There’s a big change coming to the automobile industry. It’s smartphone driven and it’s designed to bring the functionality of your phone’s operating system to your car. Once they work out the kinks, driving promises to be a whole new experience.
When you look at the speed of change in industries like smartphones, cars seem to be lagging far behind. Aside from a few new efficiency upgrades, the occasional hybrid and a lot more plastic, cars today are much the same as they were 10 years ago.
The idea isn’t endemic to the smartphone industry. In fact, there are several car manufacturers that are working to get more apps into their dash displays as we speak.
But they’re doing it in a very automobile-industry fashion: each car manufacturer is developing its own set of apps and its own proprietary interface. And they hope that app displays will join no money down and low MSRPs in the battle to steal car customers away from the other guy.
The Car Connectivity Consortium (CCC) has a better idea. Instead of forcing you to choose your car based on one of its least relevant features and pay through the nose for a clunky interface designed by a car manufacturer, they’re taking a note from smartphone manufacturers and reaching out to app developers and phone manufacturers: the guys who know how to make it good, cheap and with all the upgrades you need to enhance your driving experience.
To do that, they are creating an industry standard called MirrorLink. Instead of allowing car manufacturers to fracture and complicate display interfaces, they hope to bring some uniformity to in-dash apps.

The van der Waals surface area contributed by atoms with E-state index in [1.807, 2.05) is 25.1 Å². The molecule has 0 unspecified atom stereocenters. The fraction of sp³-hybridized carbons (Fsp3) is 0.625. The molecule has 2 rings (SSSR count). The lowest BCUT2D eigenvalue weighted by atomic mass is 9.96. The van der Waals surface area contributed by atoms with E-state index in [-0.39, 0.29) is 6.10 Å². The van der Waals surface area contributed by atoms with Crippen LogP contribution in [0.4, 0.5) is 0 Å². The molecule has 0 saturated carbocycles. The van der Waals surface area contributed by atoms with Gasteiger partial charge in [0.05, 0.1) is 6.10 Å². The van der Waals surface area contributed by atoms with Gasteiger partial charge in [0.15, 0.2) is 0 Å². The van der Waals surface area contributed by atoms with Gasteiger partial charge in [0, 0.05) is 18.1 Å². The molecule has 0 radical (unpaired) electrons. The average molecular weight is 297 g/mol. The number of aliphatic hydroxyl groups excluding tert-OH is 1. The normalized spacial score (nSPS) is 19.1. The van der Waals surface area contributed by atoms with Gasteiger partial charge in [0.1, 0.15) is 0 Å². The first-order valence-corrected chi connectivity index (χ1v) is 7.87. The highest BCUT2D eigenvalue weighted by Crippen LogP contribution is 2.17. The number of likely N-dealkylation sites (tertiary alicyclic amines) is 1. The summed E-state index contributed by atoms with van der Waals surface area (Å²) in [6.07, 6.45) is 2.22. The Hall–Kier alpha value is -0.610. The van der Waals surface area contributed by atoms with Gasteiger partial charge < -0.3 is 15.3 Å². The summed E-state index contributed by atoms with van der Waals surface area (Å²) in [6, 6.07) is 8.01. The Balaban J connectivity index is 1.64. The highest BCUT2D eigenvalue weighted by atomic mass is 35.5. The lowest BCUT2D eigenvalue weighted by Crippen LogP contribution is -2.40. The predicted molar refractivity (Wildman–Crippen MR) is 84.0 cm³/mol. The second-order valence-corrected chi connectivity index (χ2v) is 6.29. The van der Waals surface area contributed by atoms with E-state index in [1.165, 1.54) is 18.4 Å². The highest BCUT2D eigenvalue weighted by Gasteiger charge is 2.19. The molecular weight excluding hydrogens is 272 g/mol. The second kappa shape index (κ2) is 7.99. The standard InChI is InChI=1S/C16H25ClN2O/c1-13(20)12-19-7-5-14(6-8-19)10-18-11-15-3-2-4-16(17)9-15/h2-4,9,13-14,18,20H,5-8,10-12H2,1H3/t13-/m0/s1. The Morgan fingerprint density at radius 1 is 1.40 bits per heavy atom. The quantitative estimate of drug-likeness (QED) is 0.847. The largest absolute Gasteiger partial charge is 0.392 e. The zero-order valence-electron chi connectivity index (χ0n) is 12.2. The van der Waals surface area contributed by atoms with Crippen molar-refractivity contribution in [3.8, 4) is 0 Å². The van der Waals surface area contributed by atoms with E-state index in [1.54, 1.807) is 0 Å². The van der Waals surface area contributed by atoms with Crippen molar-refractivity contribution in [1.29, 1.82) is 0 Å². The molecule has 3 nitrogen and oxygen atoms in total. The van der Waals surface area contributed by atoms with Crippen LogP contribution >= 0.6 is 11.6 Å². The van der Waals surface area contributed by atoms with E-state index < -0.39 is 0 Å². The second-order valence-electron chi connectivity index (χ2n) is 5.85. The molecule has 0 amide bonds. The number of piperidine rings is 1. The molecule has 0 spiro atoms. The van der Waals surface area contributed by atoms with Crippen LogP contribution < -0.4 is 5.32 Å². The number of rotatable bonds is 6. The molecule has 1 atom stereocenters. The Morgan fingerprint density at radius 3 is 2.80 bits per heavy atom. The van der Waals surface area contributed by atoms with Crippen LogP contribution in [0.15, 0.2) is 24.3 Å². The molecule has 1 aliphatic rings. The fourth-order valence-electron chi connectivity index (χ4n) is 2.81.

Ostensibly, at least. As it turns out, the CCC is run by Mika Rytkonen director of Program Management at Nokia. And I wouldn’t be surprised to discover that the CCC was a clever way for the Windows OS champions to help Microsoft to get its foot into the dash OS door and block all other entry.
But that’s really just bad news for other OS manufacturers. For the near future, MirrorLink and the CCC promise new car app development at the speed that only a monopoly can muster.
I am a little worried, however, that we may lose out in the long run. After all, fierce competition is the driving force that’s made smartphones so innovative and successful.
When Apple ruled the roost, we moved at the speed of Apple. And it wasn’t until Android began competing in a serious way that the smartphone market was open to many more manufacturers and we began to see the kind of innovation that was already happening elsewhere.
By stifling the competition, the CCC is actually following the car manufacturers’ model. By letting each manufacturer develop in-dash apps and displays we might have seen more innovation as they compete to find something better, faster, more intuitive — anything to lure your consumer dollar.
I’m not sure how I feel about this news. In-dash apps are an exciting wave of the Knight Rider future. But starting it out in this monopolistic fashion could severely hamper its progress and leave what could be the beginning of a brave new world as static as the car industry that runs it.
But I’ve been wrong before. What do you think? We’d love to know. Leave your opinions, gripes and disagreements in the comments section.